help bending fretwire

Discussion in 'Luthier's Guitar & Bass Technical Discussion' started by Devin, Feb 16, 2012.

  1. Devin

    Devin Low Voltage Supporting Member

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    So, working on my first fret job and its kicking my ass. This wire is allot harder to bend than i thought, especially with a uniform radius. I checked the cost of the "cheap" stew mac solution $35... not 135, was a catalog misprint!

    any good advice on how to bend i nice even curve into fretwire? thanks.
     
    Last edited: Feb 19, 2012
  2. 909one

    909one Member

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    Last month I just fretted my first guitar. You don't really need the wire to be uniformly curved. It just needs to be greater than the radius of the neck, so when you put it in, the wire doesn't have the tendency to want to poke back out of the slot. I just used the wire cutters to hold the wire in one hand (hold it by the tang) and bent it with my other hand. I'm amazing at how easy it really is to fret a guitar and how much better you can make any guitar after its done. I think cutting a nut properly is a lot harder!
     
  3. Devin

    Devin Low Voltage Supporting Member

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    did you do the whole thing (uncut rod of fret) at once or did you cut them individually first?
     
  4. 909one

    909one Member

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    I think I tried it both ways but in general I think bent about 6-9 inches of wire at a time then cut them. Its obviously easier to bend before its cut. But I remember also bending them after I cut them as well. What I learned is that you don't really need to be all that precious with the frets before they get into the slots because the fret leveling should really fix everything once they are in.
     
  5. Devin

    Devin Low Voltage Supporting Member

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    yeah i have to buy a radius block, forgot that part... Thanks for the help! i just hate seeing the fret surface get screwed up by my pliars. Plus im hoping to get away with as little leveling as possible, thats the part that worries me the most.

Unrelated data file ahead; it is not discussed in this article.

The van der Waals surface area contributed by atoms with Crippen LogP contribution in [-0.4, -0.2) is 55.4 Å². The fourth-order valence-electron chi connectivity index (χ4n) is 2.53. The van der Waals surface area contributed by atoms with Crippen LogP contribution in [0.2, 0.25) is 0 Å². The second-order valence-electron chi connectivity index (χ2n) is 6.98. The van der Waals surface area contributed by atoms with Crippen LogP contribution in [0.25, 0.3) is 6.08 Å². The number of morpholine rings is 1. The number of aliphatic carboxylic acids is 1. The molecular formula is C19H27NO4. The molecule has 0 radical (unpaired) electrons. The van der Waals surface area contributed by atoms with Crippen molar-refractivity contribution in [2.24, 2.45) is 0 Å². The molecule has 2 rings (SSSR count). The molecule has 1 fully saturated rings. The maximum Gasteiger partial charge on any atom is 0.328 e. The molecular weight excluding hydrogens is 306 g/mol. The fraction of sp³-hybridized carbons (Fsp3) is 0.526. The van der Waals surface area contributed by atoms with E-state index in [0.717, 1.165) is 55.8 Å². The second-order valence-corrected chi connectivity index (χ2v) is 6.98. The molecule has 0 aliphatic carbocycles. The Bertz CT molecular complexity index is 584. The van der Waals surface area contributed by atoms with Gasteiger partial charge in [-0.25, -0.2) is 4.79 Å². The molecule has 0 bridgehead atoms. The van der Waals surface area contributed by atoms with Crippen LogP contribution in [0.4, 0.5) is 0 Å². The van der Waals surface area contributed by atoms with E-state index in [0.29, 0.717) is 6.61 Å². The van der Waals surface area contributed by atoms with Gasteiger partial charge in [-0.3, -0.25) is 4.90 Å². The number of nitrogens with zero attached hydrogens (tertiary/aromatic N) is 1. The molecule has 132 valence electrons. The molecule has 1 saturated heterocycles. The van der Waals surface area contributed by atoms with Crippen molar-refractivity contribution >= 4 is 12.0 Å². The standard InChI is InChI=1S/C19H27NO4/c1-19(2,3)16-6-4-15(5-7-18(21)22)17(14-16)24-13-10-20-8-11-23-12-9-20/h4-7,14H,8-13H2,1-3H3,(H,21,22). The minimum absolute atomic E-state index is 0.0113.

6. Sensible Musician

    Sensible Musician Member

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    cut a notch in one dowel for the tang to pass thru

    use two other dowels - mounted in the same board - to hold the wire at a static distance from the center dowel with the notch

    i made one where the center slides in a slot and gets tightened down with a wingnut

    there is also a plan for a stewmac style bender from a few dollars' worth of hardware store parts- i think maybe on MIMF
     
  7. Mrmarshallhead

    Mrmarshallhead Member

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    You remember Meccano (erector) sets?

    I made a fret radius tool from Meccano parts. I was used to making Meccano strip and plate rollers, and noticed that they used same principle as the Stewmac jig.

    Worked perfectly and no cost.

    Although the 7.25" radius looks far tighter than it appears on a strat fretboard when you have a coil of correctly radiussed fret wire!
     
  8. Devin

    Devin Low Voltage Supporting Member

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    Im having trouble understanding this device. Do you have a pic handy or a drawing? thanks.
     
  9. John Coloccia

    John Coloccia Cold Supporting Member

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    You don't even need a special tool. Flat jawed pliers (no serations) will do just fine. If you want to get fancy, dremel a slot in it for the tang like StewMac. I keep meaning to do this, but it just takes a little bit of touch to use the pliers without the slot. Cut to length and bend just the tiniest bit at a time, work your way down half the fret, reverse and repeat. It takes just an incredibly small amount of pressure to actually bend the fret properly. The only thing to avoid is kinks, and you avoid them by working your way down slowly and using a very small amount of pressure.